With the launch of the US Precision Medicine Initiative (PMI), patient autonomy within the practice of informed consent is being revisited. The PMI is designed to amass the data of a million volunteers in an effort to advance research and support public health. Alongside this national effort, proposed revisions to the “Common Rule” that regulates research with human subjects in the US are open for public comment through December 7, and are summarized in a Perspective published in the New England Journal of Medicine on October 28, 2015 by NIH director Francis Collins and NIH senior advisor Kathy Hudson.
In general, the process known as “informed consent” is designed to give research participants the autonomy to consider the risks and benefits associated with a research study as part of their decision making about whether to agree or refuse to participate. Early on in biomedical and genomics research, the risks and benefits presented as part of the process were confined to health side effects and therapeutic outcomes. More recently, with the advent of advances in biotechnology, supercomputing, and the construction of large-scale data sets, risk and benefit have taken on new meaning.
In a country that is struggling to address national healthcare within the context of racial and economic inequities, analyses of risk and benefit must expand beyond traditional definitions. This is especially true as biomedical research has become increasingly dependent on human bodies, cells, tissues, and DNA. Today, healthy volunteers in clinical trials can gain financial benefit in the form of payment or compensation; contributors of genetic information must consider privacy and discrimination risk associated with release of genetic information; and patients must be aware of profits made from research on biospecimens collected as part of diagnosis or therapy.
Though standards of ethical conduct are mandated in the US by Institutional Review Boards as required by the National Research Act of 1974 and the Belmont Report (the “Common Rule”), these guidelines are in need of updating and revision given the unusual nature of cells as propagating entities or “biologics.” Professional working groups and ethics advisory councils, such as the National Commission for the Protection of Human Subjects of Biomedical and Behavioral Research, the Office of Management and Budget Working Group to Revise the Common Rule, the National Academy of Sciences, and the American College of Genetics and Genomics have issued statements regarding ethical conduct for research with human subjects and biospecimens, and healthcare provider responsibility to inform patients of incidental genomic findings and downstream profit making.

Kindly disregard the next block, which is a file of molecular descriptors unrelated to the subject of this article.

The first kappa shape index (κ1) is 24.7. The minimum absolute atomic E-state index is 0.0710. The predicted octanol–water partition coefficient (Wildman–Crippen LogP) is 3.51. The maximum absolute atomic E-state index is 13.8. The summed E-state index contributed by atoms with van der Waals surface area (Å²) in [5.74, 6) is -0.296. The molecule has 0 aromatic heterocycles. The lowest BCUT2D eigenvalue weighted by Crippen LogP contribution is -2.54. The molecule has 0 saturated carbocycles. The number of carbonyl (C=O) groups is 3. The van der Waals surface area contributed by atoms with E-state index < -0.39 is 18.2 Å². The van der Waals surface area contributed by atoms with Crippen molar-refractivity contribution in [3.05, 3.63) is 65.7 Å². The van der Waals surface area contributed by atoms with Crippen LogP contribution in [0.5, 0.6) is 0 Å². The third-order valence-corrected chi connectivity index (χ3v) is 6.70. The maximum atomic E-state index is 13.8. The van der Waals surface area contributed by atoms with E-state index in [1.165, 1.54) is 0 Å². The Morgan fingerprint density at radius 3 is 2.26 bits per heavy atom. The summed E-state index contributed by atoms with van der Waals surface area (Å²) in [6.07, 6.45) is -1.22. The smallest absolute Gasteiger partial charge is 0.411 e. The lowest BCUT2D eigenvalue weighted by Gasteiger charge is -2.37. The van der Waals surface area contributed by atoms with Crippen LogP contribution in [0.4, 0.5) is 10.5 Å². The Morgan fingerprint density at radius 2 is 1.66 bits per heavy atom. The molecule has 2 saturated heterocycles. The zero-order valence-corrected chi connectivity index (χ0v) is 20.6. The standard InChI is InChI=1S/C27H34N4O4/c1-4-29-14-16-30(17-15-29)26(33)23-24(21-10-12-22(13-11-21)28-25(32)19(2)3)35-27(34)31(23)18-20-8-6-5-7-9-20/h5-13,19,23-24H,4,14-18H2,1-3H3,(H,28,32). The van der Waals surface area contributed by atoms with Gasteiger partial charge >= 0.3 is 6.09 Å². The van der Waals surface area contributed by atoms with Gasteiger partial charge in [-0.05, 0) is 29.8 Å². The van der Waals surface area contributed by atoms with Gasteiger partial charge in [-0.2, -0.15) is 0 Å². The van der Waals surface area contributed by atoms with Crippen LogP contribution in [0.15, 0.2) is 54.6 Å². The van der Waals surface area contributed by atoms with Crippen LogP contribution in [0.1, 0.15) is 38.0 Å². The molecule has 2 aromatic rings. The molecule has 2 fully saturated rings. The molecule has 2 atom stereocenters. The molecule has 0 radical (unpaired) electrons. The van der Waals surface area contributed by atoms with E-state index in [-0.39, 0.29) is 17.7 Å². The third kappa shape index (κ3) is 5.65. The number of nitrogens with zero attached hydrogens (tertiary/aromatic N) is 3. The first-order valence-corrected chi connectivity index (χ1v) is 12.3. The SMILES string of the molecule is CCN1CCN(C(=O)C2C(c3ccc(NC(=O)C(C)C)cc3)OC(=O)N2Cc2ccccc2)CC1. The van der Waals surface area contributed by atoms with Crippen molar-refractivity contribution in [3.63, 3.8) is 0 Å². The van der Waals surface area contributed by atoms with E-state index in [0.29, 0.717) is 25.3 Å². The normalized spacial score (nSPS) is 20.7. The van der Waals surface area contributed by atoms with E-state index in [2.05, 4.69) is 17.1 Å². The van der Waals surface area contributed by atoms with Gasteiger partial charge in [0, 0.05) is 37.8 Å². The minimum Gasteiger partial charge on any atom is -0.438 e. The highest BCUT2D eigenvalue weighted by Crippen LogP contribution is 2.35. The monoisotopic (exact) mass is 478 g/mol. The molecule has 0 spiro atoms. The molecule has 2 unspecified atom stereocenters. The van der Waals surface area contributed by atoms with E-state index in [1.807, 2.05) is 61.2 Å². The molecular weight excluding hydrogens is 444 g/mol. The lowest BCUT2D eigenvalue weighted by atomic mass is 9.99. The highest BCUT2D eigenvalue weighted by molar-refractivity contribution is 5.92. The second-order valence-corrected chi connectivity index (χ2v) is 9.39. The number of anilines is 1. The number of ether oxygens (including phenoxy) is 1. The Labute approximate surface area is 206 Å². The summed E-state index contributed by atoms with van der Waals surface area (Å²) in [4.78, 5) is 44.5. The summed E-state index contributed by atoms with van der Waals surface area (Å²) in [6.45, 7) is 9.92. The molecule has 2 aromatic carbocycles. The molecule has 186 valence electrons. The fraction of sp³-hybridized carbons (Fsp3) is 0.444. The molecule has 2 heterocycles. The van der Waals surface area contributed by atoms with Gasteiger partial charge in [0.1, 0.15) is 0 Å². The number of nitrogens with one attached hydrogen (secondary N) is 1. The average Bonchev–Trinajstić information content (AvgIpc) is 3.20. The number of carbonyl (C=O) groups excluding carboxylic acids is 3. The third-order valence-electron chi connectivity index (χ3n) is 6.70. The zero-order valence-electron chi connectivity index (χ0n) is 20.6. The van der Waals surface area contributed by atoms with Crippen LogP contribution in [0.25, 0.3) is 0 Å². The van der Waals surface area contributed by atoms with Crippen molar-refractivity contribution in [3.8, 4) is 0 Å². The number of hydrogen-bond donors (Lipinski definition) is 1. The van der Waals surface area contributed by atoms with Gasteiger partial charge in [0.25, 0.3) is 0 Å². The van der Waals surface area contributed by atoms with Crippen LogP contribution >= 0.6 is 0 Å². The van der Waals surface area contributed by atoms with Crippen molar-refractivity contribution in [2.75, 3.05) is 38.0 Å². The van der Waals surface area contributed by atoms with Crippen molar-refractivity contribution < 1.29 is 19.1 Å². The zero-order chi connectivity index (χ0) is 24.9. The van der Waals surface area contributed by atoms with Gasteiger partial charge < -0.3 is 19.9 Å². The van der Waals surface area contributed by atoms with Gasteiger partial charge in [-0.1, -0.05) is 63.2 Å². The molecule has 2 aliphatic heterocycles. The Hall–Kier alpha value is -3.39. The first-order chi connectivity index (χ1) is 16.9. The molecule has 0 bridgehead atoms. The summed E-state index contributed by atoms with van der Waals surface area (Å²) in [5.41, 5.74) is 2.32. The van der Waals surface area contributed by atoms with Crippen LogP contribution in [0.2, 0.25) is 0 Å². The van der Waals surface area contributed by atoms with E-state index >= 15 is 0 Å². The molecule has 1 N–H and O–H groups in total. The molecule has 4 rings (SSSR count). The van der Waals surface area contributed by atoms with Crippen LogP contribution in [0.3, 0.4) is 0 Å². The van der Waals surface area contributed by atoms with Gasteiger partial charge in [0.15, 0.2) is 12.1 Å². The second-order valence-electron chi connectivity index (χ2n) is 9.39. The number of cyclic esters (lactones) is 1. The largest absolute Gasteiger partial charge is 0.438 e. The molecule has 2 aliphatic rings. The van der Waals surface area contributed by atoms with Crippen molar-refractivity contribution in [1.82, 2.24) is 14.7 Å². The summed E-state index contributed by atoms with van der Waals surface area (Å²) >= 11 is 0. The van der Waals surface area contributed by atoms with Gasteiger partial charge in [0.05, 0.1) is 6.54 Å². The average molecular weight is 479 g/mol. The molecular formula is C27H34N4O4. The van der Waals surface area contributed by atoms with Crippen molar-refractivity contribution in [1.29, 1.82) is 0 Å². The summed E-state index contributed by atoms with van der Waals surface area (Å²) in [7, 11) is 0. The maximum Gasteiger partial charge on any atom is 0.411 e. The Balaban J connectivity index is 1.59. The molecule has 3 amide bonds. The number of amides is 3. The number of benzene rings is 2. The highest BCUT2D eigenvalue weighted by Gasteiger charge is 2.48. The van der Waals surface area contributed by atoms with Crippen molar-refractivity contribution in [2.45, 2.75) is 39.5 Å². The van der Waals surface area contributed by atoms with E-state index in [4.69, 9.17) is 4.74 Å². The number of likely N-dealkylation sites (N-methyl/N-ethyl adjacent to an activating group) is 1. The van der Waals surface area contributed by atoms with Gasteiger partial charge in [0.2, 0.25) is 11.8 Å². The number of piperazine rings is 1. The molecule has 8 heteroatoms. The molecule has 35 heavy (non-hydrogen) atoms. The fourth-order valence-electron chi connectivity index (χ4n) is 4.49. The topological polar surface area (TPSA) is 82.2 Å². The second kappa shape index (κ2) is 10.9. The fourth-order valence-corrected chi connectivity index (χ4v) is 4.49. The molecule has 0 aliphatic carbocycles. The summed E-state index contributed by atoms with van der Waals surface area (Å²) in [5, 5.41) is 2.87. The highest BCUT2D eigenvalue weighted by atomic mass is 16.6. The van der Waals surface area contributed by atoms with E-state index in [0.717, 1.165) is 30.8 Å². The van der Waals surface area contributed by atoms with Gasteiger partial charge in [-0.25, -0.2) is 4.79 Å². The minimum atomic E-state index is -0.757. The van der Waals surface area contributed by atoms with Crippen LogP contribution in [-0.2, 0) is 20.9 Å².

A good example of some of the changes underfoot is the establishment of the HeLa Genome Access Working Group in 2013. This group was put in place to acknowledge the important contributions made to tissue culture and cell research using a cervical biopsy specimen taken from Henrietta Lacks during her clinical treatment in 1951. That the Lacks family members, two of whom are members of the working group, now have a say in how the HeLa genome is used in research does much to acknowledge the history behind the establishment of this cell line and the downstream profits made from it in the creation of cell culture reagents, diagnostics, vaccines, and drugs.
However, I would argue, as others have, that this kind of personalized gatekeeping cannot be put in place for each individual biospecimen collected in the future. Once a cell is removed from a human tissue or blood sample, its establishment into a cell line makes it a portable entity that can move across time and space in labs spanning a wide array of investigation. Requiring consent for secondary research with stored biospecimens would mean that researchers would have to locate donors and participate in the informed consent process for each new research study that was not foreseen when the sample was collected. This proposal, alongside another to place de-identified samples within the scope of the Common Rule, may present formidable challenges for those researchers with limited funding and infrastructure. Thus, rather than broaden research participation and research scope, these proposals may bias research directions towards those that are seen to have large financial payoffs and that include the participation of a privileged class that has not endured the injustices of past biomedical studies.